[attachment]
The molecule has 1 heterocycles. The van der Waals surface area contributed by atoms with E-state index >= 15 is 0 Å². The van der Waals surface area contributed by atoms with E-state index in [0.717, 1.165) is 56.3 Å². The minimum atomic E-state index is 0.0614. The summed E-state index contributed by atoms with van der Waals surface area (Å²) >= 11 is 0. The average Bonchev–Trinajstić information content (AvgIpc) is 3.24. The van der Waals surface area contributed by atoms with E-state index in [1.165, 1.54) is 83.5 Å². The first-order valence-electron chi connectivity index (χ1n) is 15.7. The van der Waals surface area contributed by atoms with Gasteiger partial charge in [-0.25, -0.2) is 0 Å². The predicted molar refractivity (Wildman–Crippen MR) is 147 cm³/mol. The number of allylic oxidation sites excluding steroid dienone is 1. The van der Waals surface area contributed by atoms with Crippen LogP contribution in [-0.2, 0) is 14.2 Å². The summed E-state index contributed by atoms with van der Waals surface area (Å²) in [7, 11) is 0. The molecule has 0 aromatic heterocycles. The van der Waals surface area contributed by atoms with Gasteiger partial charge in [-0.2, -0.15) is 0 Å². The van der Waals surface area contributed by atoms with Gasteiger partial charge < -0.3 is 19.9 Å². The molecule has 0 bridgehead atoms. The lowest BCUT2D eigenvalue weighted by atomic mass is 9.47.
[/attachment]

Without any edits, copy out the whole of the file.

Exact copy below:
The molecule has 1 heterocycles. The van der Waals surface area contributed by atoms with E-state index >= 15 is 0 Å². The van der Waals surface area contributed by atoms with E-state index in [0.717, 1.165) is 56.3 Å². The minimum atomic E-state index is 0.0614. The summed E-state index contributed by atoms with van der Waals surface area (Å²) >= 11 is 0. The average Bonchev–Trinajstić information content (AvgIpc) is 3.24. The van der Waals surface area contributed by atoms with E-state index in [1.165, 1.54) is 83.5 Å². The first-order valence-electron chi connectivity index (χ1n) is 15.7. The van der Waals surface area contributed by atoms with Gasteiger partial charge in [-0.25, -0.2) is 0 Å². The predicted molar refractivity (Wildman–Crippen MR) is 147 cm³/mol. The number of allylic oxidation sites excluding steroid dienone is 1. The van der Waals surface area contributed by atoms with Crippen LogP contribution in [-0.2, 0) is 14.2 Å². The summed E-state index contributed by atoms with van der Waals surface area (Å²) in [7, 11) is 0. The molecule has 0 aromatic heterocycles. The van der Waals surface area contributed by atoms with Gasteiger partial charge in [-0.2, -0.15) is 0 Å². The van der Waals surface area contributed by atoms with Gasteiger partial charge < -0.3 is 19.9 Å². The molecule has 0 bridgehead atoms. The lowest BCUT2D eigenvalue weighted by atomic mass is 9.47.